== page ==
The alveolar bones, otherwise known as your jawbones, hold your teeth in place and allow you to chew and speak. But, if you’re like most people, you probably haven’t given your jawbones much thought. In fact, unless you suffer from temporomandibular joint (TMJ) disorder, which creates pain in your jaw, you may not think of them at all.
However, the health of your jawbones affects the health of your teeth, too. If you’ve lost jawbone to trauma, age, or gum disease, your dentist may recommend bone grafting. Bone grafting is often performed when you decide to get dental implants, but you may need it for other reasons, too.
At AB Dental and Oral Surgery in San Antonio, Texas, Anthony Osei, DDS, PhD, may recommend bone grafting to restore your oral health and protect your teeth. Could you benefit from bone grafting? Following are a few reasons why you might.
It’s traumatic enough to lose a tooth and have to see the drastic change in your smile. But after you lose a tooth, you may suffer even more unwanted dental changes.
Each tooth supports the teeth next to it in an arch of teeth. Once one tooth goes missing, all of the other teeth in that arch are at risk for displacement, especially the teeth on either side of the gap left by the missing tooth.
Without that middle tooth to support them, the teeth that surround the gap start to lean toward it. They may even twist or fall into the gap. Unintuitively, even the teeth on the opposite side of the arch are at risk. They, too, can start to lean and twist toward the open gap, a condition called supraeruption.
To prevent a large-scale misalignment and supraeruption of your teeth, your dentist may recommend filling the gap with a bone graft. The graft pushes back against the teeth that surround the gap, keeping them in place.
The graft also then makes tooth replacement — especially dental implants — easier to accomplish. If you’re having a tooth extracted at our office, we recommend performing a bone graft at the same time to give you more restorative options in the future, while preserving the health of your other teeth right now.
The longer you allow gaps in your teeth to persist, the more havoc those gaps create. One serious consequence of missing teeth is jawbone atrophy.
When you have all of your teeth, they create healthy stress and pressure on your jawbone when you bite and chew your food. That stress stimulates cell renewal in the jawbone, so that it continually replaces old or dead bone with fresh new bone cells.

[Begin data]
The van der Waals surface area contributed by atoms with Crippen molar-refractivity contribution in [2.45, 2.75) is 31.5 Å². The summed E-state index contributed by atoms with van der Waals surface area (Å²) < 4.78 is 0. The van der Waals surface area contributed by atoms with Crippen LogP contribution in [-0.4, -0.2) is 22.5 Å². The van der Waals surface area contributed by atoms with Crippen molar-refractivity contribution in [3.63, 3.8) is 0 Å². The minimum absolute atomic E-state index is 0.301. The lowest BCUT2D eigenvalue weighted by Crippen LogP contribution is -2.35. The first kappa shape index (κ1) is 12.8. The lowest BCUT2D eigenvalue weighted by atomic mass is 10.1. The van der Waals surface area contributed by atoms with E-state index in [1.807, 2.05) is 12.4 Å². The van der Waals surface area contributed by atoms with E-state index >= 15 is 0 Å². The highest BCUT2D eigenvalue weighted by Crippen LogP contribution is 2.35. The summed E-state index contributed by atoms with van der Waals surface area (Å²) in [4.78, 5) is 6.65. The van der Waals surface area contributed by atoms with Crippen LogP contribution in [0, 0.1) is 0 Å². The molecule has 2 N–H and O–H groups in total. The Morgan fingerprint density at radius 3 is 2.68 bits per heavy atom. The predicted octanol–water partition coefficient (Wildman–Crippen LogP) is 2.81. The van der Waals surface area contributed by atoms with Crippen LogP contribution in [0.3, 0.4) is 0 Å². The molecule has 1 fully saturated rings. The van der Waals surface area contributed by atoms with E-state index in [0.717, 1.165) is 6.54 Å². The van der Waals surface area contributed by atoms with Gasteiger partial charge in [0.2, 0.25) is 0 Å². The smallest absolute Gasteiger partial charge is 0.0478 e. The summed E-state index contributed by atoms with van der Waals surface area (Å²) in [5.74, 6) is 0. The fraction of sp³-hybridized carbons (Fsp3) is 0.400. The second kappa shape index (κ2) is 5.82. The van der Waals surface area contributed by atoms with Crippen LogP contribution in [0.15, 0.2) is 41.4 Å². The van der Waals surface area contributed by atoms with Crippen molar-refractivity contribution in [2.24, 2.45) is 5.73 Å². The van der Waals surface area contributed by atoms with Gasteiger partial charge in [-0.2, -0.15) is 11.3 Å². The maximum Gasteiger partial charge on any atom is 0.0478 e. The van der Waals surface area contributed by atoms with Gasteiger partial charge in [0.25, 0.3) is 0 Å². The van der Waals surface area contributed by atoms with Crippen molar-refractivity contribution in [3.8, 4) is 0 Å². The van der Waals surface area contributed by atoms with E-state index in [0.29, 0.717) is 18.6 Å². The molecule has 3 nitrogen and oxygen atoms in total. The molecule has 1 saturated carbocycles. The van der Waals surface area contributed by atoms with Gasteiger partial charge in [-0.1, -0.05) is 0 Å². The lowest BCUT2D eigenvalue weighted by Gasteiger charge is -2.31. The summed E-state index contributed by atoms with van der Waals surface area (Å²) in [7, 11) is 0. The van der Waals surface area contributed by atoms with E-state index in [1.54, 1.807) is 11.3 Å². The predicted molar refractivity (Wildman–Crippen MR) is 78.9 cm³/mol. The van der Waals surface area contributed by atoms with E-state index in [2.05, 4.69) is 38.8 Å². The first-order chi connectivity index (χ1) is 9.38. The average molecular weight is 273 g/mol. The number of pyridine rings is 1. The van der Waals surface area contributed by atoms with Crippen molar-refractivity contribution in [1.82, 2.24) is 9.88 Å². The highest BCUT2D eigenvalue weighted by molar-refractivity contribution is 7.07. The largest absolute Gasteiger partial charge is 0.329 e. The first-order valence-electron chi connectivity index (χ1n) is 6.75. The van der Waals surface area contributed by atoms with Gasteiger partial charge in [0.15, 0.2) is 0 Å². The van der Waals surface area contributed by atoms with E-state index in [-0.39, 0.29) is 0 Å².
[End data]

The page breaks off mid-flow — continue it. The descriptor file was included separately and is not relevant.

When a tooth or teeth go missing, however, the pressure goes missing, too. Without the stimulating stress, the jawbone in that area stops producing new bone cells. As old bone cells die and are resorbed by your body, nothing takes their place. Over time, your jawbone gets smaller.
If you’ve been missing teeth for a while, you may have lost a significant amount of bone. We may recommend bone grafts to keep your face proportional and to protect your remaining teeth. We may even need to perform a bone graft in order to fit you with natural-looking dentures.
Be warned, however: Once you have dentures, bone loss can continue. The only type of tooth replacement that stimulates bone growth the way natural teeth do is a dental implant.
Periodontitis is an infection and disease of your gums that also affects your jaws and puts your teeth at risk. The infection that erodes your gums can also erode your bone tissue.
When you don’t have enough solid bone, your teeth are at risk for loss. We may recommend bone grafting to build up the bone so that it can fuse to your tooth roots and keep them secure.
If you’re missing one or more teeth, dental implants are the optimal way to replace them. Each dental implant is crafted to look like a natural tooth. The implant device itself, made of titanium, acts like an artificial root to secure your tooth in your jaw.
But if you don’t have sufficient jawbone to hold the implant securely, we must create a bone graft for you. Bone grafting adds time to your total treatment time for implants.